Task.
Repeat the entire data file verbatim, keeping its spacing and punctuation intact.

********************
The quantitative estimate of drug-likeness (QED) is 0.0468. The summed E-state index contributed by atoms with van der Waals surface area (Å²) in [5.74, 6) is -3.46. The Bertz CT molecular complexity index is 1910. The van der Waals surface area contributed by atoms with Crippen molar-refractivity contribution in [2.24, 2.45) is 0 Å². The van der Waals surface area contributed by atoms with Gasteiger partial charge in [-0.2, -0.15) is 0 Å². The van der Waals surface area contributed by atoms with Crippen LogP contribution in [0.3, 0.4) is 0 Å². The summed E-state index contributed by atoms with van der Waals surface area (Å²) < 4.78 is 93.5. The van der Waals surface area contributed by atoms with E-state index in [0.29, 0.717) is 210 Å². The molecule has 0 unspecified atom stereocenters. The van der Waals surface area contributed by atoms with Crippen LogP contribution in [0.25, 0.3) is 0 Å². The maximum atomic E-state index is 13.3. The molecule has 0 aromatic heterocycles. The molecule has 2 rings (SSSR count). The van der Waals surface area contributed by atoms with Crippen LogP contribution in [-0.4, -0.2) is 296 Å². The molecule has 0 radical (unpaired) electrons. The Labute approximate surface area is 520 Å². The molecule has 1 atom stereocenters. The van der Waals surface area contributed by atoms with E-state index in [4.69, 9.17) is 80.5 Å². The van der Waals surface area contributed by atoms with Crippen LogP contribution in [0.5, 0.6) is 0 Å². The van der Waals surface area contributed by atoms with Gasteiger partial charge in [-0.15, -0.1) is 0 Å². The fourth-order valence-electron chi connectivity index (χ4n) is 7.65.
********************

The quantitative estimate of drug-likeness (QED) is 0.0468. The summed E-state index contributed by atoms with van der Waals surface area (Å²) in [5.74, 6) is -3.46. The Bertz CT molecular complexity index is 1910. The van der Waals surface area contributed by atoms with Crippen molar-refractivity contribution in [2.24, 2.45) is 0 Å². The van der Waals surface area contributed by atoms with Gasteiger partial charge in [-0.2, -0.15) is 0 Å². The van der Waals surface area contributed by atoms with Crippen LogP contribution in [0.3, 0.4) is 0 Å². The summed E-state index contributed by atoms with van der Waals surface area (Å²) < 4.78 is 93.5. The van der Waals surface area contributed by atoms with E-state index in [0.29, 0.717) is 210 Å². The molecule has 0 unspecified atom stereocenters. The van der Waals surface area contributed by atoms with Crippen LogP contribution in [0.25, 0.3) is 0 Å². The maximum atomic E-state index is 13.3. The molecule has 0 aromatic heterocycles. The molecule has 2 rings (SSSR count). The van der Waals surface area contributed by atoms with Crippen LogP contribution in [-0.4, -0.2) is 296 Å². The molecule has 0 radical (unpaired) electrons. The Labute approximate surface area is 520 Å². The molecule has 1 atom stereocenters. The van der Waals surface area contributed by atoms with E-state index in [4.69, 9.17) is 80.5 Å². The van der Waals surface area contributed by atoms with Crippen LogP contribution in [0.5, 0.6) is 0 Å². The van der Waals surface area contributed by atoms with Gasteiger partial charge in [-0.15, -0.1) is 0 Å². The fourth-order valence-electron chi connectivity index (χ4n) is 7.65.